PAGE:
Bosnia and Herzegovina, as it is mentioned, is a home to one of the world’s most complicated systems of government. “The Dayton agreement achieved its immediate purpose of ending the bloodshed, but it froze its ethnic divisions in place. As a result, governance is extremely complex, opaque and difficult,” it is stated.

When it comes to the Euro-Atlantic path of the BiH, the Stabilisation and Association Agreement between BiH and the EU came into force in June 2015, while BiH also maintained a significant level of cooperation with NATO through Individual Partnership Program and IPAP.

But, when it comes to Membership Action Plan, it is in a stall, due to the issue with the registration of military equipment.

Regarding the defence reform, it is stated that it has fulfilled its goals by all accounts. Also, the security sector reform resulted in significant improvements in terms of internal security.

“The complicated arrangement of Bosnian and Herzegovina is also reflected through additional setbacks like increased Russian influence and the unacceptable behaviour of the Croatian government and its involvement in Bosnian internal affairs, which spans from rewriting history to promoting of extreme-right values and group,” states the report.

In 2009, Macedonia started the negotiation process with the EU. However, its path towards NATO membership is halted because of the name dispute with Greece. Although, the support for membership remains high.

It is noted that Macedonia has been participating in international peace-keeping operations, such as ALTHEA in BiH, UNIFIL, and ISAF in Afghanistan, for which is stated that it was by far the biggest contribution made to ISAF.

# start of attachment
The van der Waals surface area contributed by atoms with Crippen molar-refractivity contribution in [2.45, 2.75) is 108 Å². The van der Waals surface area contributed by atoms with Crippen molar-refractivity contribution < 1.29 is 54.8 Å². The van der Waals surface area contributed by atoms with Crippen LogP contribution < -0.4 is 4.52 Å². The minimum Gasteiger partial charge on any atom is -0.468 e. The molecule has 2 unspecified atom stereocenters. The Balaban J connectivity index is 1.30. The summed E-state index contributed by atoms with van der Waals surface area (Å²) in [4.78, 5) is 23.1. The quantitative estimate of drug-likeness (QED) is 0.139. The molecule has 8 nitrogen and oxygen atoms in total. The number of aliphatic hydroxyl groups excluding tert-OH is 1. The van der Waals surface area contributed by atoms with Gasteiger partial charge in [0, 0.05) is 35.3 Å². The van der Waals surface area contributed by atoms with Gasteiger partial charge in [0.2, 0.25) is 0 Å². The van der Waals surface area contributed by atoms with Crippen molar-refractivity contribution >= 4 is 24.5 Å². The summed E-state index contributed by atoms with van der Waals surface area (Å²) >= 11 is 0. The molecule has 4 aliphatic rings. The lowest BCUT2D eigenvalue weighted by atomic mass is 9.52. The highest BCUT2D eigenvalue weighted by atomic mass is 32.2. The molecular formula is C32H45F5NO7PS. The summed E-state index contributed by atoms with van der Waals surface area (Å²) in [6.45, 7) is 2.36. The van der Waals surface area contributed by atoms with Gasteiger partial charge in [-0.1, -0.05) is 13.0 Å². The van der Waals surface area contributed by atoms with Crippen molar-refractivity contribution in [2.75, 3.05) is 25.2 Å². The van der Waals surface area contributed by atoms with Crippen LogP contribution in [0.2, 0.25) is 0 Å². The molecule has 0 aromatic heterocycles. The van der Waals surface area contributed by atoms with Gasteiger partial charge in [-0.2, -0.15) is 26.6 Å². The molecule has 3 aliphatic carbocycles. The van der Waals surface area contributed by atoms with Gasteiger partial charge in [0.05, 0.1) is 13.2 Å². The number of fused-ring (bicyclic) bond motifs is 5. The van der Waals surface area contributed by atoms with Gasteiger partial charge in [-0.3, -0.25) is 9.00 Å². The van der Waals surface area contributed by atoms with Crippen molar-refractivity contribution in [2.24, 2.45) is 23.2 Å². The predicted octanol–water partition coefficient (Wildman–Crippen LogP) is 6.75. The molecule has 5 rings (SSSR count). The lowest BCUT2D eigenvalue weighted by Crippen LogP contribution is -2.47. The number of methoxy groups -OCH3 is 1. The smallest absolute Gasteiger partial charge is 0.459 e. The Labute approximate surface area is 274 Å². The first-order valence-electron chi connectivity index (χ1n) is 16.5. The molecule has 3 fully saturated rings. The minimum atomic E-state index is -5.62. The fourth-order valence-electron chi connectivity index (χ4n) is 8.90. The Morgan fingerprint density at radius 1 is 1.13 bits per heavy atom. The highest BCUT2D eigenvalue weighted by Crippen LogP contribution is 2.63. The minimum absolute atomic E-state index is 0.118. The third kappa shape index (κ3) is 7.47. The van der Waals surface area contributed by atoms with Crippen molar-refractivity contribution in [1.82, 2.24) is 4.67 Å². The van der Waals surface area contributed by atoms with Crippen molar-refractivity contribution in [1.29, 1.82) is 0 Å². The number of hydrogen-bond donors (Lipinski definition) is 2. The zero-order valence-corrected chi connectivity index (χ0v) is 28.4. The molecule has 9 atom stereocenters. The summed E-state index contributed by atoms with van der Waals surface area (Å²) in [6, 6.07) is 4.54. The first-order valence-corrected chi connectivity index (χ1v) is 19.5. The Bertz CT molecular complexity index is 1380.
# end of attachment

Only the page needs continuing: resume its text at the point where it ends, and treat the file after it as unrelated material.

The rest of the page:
The most important challenges Macedonia is facing are referred to terrorism, transnational organised crime and corruption, regional conflicts and crisis, inciting ethnic and religious hatred.

However, the report suggests that there might be a bigger problem – migrant and refugee crisis.

“According to the data from the UN High Commissioner for Refugees, over 750,000 people transited Macedonia in 2015” states the report, adding that it was overwhelming for the capacities and population of the small country.

Montenegro became the 29th NATO member in 2017, and it is advancing on its path towards the EU.

The report states that security sector reform has intensified since it gained independence in 2006.

“The most significant improvement related to the security sector’s democratic accountability was made possible with the adoption of the 2010 law on parliamentary oversight of the security and defence sector,” points out the report.

When it comes to the relations with Russia, it is stated that Russia used media campaign to try to influence Montenegro’s accession to the NATO. “Despite its efforts and investments, Moscow has made no measurable progress in persuading Montenegro to join its side and it has seemingly lost the possibility of having a strategically significant outlet on the Adriatic Sea,” states the report.

Of all the Western Balkan countries, Croatia was the first to join NATO and become a member of the EU.

Regarding the economic challenges the current government is facing, the biggest one would be the collapse of the retail giant Agrokor.

The situation is not bright regarding international relations, for which is said to be at an all-time low, due to the arbitration issue with Slovenia regarding the Piran Bay, with BiH disagreement about Pelješac Bridge, with Hungary because of the MOL scandal, while the relations with Serbia are traditionally difficult, states the report.

Some of the CEAS recommendations are to increase harmonisation of policies towards the region, prioritise and facilitate support for the comprehensive implementation of transitional justice mechanisms, as well as security sector reforms, and help countries of the WB to asses in due time possible obstacles in meeting the criteria for deeper integration into Euro-Atlantic structures.

Basic Instinct: The Case for More NATO in The Western Balkans is a result of a yearlong study conducted under the CEAS project Continued Fulfilment of IPAP Commitments: Stepping Closer to NATO, supported by the National Endowment for Democracy (NED) in the United States.


Publication of this article has been supported by the Balkan Trust for Democracy of the German Marshall Fund of the United States